I tried to simplify it, I hope I didn't make it too confusing in the process (I tend to do that a lot).

Imagine you have N houses, on a standard euclidean 2D plane. You also have N "packages", each of which contains several "objects" of different types, let's call them A, B, C, etc. You know the content of all boxes beforehand, but can't change them (they're randomly generated). For example:

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Now, imagine that you need to send one package to every house, and you know that the person who lives in the house needs to use one or more of the objects, but you DON'T know which of them they need. If the object they need is in the package they receive, great. If it's not, they will have to travel to the nearest house that has it, use it there, and go back to their house. We want to minimize the distance they will have to travel. Example:

**Spoiler:**

So obviously I need to minimize the sum of the shortest distance between every location and every type of object. I was thinking along the lines of calculating the "differentness" of every package to every other one, then trying to place the "most different" packages closer to each other and the more similar ones further, hopefully without having to do a particle simulation or something. But is this a well-known problem? It seems like something that should have been studied before, but I have no idea where to look for it (other than clicking random Wikipedia links).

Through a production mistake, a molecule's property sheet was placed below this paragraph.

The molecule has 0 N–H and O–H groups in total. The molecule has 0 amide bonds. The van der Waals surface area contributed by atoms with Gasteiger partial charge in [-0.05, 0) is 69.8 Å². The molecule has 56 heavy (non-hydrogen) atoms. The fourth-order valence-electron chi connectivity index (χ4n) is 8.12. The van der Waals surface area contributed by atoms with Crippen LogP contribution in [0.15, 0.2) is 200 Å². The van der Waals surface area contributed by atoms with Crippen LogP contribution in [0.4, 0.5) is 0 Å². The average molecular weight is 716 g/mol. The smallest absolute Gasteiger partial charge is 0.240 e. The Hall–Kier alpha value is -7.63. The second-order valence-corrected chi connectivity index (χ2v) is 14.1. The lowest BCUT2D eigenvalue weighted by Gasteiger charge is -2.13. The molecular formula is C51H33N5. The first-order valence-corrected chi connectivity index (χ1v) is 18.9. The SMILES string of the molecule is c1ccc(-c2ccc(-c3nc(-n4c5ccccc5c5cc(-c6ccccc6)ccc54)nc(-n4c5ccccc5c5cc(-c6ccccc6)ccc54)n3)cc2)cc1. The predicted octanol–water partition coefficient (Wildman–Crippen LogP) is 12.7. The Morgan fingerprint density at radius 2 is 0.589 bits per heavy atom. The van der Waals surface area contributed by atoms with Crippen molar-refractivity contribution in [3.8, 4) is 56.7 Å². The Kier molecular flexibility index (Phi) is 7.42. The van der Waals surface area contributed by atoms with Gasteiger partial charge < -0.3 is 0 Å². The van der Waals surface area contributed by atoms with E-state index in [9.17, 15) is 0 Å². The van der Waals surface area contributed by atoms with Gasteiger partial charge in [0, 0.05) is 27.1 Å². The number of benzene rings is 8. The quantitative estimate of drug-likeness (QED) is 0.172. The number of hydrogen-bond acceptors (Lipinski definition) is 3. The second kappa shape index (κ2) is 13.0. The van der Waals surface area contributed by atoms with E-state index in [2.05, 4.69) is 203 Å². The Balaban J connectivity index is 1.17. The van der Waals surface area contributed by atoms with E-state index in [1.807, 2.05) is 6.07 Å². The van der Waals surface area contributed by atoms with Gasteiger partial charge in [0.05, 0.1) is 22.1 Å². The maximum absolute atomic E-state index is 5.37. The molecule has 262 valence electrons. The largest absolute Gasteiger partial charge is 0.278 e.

We have to use a general optimization algorithm to improve the result by the way, but obviously I want to have a good starting solution if I can.